There are obviously many, many more examples of the emotional distress driving cessation can cause for an older driver. The good news is; a retirement from a long and successful driving career does not have to be all doom and gloom, and does not have to be the equal of “house arrest”.

The Beyond Driving With Dignity Program is offered in parts of North Carolina.  contact, lwatral@rgcmgmt.com of Raleigh Geriatric Care Management

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Five 10-Minute Pick-Me-ups for Caregiver Stress

~Paula Spencer Scott

Having one of those days? The best antidote to stress and fatigue is to treat yourself well — even if in small doses.

 

1. Read something funny.

Laughter has been shown to trigger the relaxation response, lower heart rate and blood pressure, and even boost the immune system and ease pain. It might seem corny to dive into a comic book collection, a joke book, or a few minutes of America’s Funniest Home Videos, but the effects are real.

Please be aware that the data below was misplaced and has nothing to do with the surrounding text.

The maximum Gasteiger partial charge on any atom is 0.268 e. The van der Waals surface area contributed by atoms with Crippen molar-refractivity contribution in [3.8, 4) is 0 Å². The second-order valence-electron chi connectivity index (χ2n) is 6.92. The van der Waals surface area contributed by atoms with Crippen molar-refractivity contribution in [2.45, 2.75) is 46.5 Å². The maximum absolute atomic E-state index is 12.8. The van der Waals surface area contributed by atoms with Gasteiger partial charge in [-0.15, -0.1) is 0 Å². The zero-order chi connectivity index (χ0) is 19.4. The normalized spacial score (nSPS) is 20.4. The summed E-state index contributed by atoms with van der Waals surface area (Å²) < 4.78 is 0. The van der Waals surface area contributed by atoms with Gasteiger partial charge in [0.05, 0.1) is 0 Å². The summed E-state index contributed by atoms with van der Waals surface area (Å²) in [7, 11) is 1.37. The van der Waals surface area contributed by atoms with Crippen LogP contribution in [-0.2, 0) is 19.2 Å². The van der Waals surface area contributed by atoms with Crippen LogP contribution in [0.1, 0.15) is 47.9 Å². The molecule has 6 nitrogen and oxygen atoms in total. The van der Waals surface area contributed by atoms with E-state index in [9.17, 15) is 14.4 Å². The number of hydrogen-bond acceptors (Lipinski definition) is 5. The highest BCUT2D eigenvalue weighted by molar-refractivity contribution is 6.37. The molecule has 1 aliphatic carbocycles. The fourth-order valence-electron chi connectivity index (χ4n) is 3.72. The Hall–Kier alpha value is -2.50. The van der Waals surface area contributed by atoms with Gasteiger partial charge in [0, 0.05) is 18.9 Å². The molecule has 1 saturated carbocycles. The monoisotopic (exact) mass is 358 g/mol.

Not finding the funnies very funny today? Try forcing a smile. The simple act of turning your facial muscles into a smile triggers the brain to initiate a relaxation response. Bonus: Smiling tends to inspire others to smile (not unlike yawns inspiring yawns). So your smile might make your loved one a little easier to live with.

2. Crank the volume.

Music therapy is often used to calm or stimulate dementia patients, but it can have similar effects on anyone. Playing music with a strong beat has an energizing effect. Melodic orchestral or acoustic tunes can improve thinking and focus.

To get the full pick-me-up effect, raise the volume so that the music fills the room. Really listen.Create a few special playlists that you label by mood so you can match the tunes to your needs: “Happy music,” “Energy kick-start,” “Dance favorites.”

3. Take a power nap.

Ten minutes of shut-eye might not sound like much, but it can be enough to feel restorative, especially if you’ve had a disrupted night’s sleep. Midafternoon rest, when the body clock is at a natural lull, is thought to be especially productive.

A longer, 30- to 60-minute nap allows you to fall into the deep stage of sleep that’s even more restorative, but it’s harder to wake from. If you only have a short break, set a timer or alarm clock, so you don’t oversleep.

4. Pump a little iron.